As with chapter eleven, the word “end,” in “time of the end” in these verses is a different Hebrew word than is translated as “appointed.” The time of the end is representing a period that commences at the time appointed. The “time appointed” (moed) is an appointment, and the time of the end (the Hebrew word “gets”) is a period of time, which begins at the time appointed. It is the “time” that reveals Rome, and that “time” is so important that the end of that period of time, and the period which follows the end of that time, are represented by several witnesses. In verse twenty-four of chapter eleven of Daniel, pagan Rome is identified as ruling the world for a “time.”

A symbolic “time,” is three hundred and sixty years, for there are three hundred and sixty days in a biblical year. Pagan Rome ruled for a “time,” and papal Rome ruled for “a time, times and half a time.” Modern Rome rules for a symbolic “hour,” or a symbolic “forty-two months.” There is no prophetic time after 1844, so the “hour” and the “forty-two months” is the period from the soon-coming Sunday law unto the close of human probation. But pagan Rome ruled supremely from the Battle of Actium in 31 BC, until Constantine moved the capital of the empire to Constantinople in the year 330. We know the following verses are speaking of pagan Rome, for Christ is represented as the “prince of the covenant” that “shall be broken” when He was crucified. The power then ruling was pagan Rome, so the verses we are now going to look at identify pagan Rome.

And in his estate shall stand up a vile person, to whom they shall not give the honour of the kingdom: but he shall come in peaceably, and obtain the kingdom by flatteries. And with the arms of a flood shall they be overflown from before him, and shall be broken; yea, also the prince of the covenant. And after the league made with him he shall work deceitfully: for he shall come up, and shall become strong with a small people. He shall enter peaceably even upon the fattest places of the province; and he shall do that which his fathers have not done, nor his fathers’ fathers; he shall scatter among them the prey, and spoil, and riches: yea, and he shall forecast his devices against the strong holds, even for a time. Daniel 11:21–24.


The word “against” in the last phrase of the verses actually means “from,” and the verse is saying that pagan Rome shall rule (forecast his devices) “from” its stronghold (the City of Rome) for three hundred and sixty years.

“‘VERSE 24. He shall enter peacefully even upon the fattest places of the province: and he shall do that which his fathers have not done, nor his fathers’ fathers; he shall scatter among them the prey, and spoil, and riches: yea, and he shall forecast his devices against the strongholds, even for a time.’

“The usual manner in which nations had, before the days of Rome, entered upon valuable provinces and rich territory, was by war and conquest. Rome was now to do what had not been done by the fathers or the fathers’ fathers; namely, receive these acquisitions through peaceful means. The custom, before unheard of, was now inaugurated, of kings leaving by legacy their kingdoms to the Romans. Rome came into possession of large provinces in this manner.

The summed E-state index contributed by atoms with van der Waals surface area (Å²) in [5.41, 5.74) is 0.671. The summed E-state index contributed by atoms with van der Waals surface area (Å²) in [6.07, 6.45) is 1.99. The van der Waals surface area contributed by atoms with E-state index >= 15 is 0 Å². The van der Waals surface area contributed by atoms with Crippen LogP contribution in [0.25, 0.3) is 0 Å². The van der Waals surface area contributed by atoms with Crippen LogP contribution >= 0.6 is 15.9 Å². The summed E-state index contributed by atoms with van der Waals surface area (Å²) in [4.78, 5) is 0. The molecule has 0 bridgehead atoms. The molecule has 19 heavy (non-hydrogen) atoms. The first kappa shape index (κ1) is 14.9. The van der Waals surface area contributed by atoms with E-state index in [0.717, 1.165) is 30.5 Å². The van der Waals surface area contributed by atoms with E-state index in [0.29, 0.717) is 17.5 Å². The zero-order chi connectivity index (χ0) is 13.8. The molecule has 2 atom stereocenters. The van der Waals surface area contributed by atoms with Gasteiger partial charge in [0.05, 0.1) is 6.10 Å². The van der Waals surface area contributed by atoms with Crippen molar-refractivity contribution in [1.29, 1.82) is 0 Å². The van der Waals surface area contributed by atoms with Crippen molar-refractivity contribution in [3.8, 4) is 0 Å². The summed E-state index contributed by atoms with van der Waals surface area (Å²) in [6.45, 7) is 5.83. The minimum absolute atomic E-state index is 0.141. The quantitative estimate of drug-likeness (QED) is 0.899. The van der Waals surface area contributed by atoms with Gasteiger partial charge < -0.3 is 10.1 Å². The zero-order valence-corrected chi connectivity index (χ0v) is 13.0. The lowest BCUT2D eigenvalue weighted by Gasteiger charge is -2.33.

“And those who thus came under the dominion of Rome derived no small advantage therefrom. They were treated with kindness and leniency. It was like having the prey and spoil distributed among them. They were protected from their enemies, and rested in peace and safety under the aegis of the Roman power.

“To the latter portion of this verse, Bishop Newton gives the idea of forecasting devices from strongholds, instead of against them. This the Romans did from the strong fortress of their seven-hilled city. ‘Even for a time;’ doubtless a prophetic time, 360 years. From what point are these years to be dated? Probably from the event brought to view in the following verse.

“‘VERSE 25. And he shall stir up his power and his courage against the king of the south with a great army; and the king of the south shall be stirred up to battle with a very great and mighty army; but he shall not stand: for they shall forecast devices against him.’

“By verses 23 and 24 we are brought down this side of the league between the Jews and the Romans, B.C. 161, to the time when Rome had acquired universal dominion. The verse now before us brings to view a vigorous campaign against the king of the south, Egypt, and the occurrence of a notable battle between great and mighty armies. Did such events as these transpire in the history of Rome about this time?—They did. The war was the war between Egypt and Rome; and the battle was the battle of Actium. Let us take a brief view of the circumstances that led to this conflict.” Uriah Smith, Daniel and the revelation, 271–273.


In the following verses the time appointed and the end are again referenced by Daniel.

And he shall stir up his power and his courage against the king of the south with a great army; and the king of the south shall be stirred up to battle with a very great and mighty army; but he shall not stand: for they shall forecast devices against him. Yea, they that feed of the portion of his meat shall destroy him, and his army shall overflow: and many shall fall down slain. And both these kings’ hearts shall be to do mischief, and they shall speak lies at one table; but it shall not prosper: for yet the end shall be at the time appointed. Then shall he return into his land with great riches; and his heart shall be against the holy covenant; and he shall do exploits, and return to his own land. At the time appointed he shall return, and come toward the south; but it shall not be as the former, or as the latter.  Daniel 11:25–29.


In chapter eight, Gabriel identified that the “chazon,” vision of the twenty-five hundred and twenty years, would conclude at the time appointed, and then the period represented by “the time of the end” would begin. In this passage, the time appointed is the end of the three hundred and sixty years that pagan Rome would rule the world supremely. In this passage there is no “time of the end,” for there was nothing sealed up that was to be unsealed at the end of that period of history.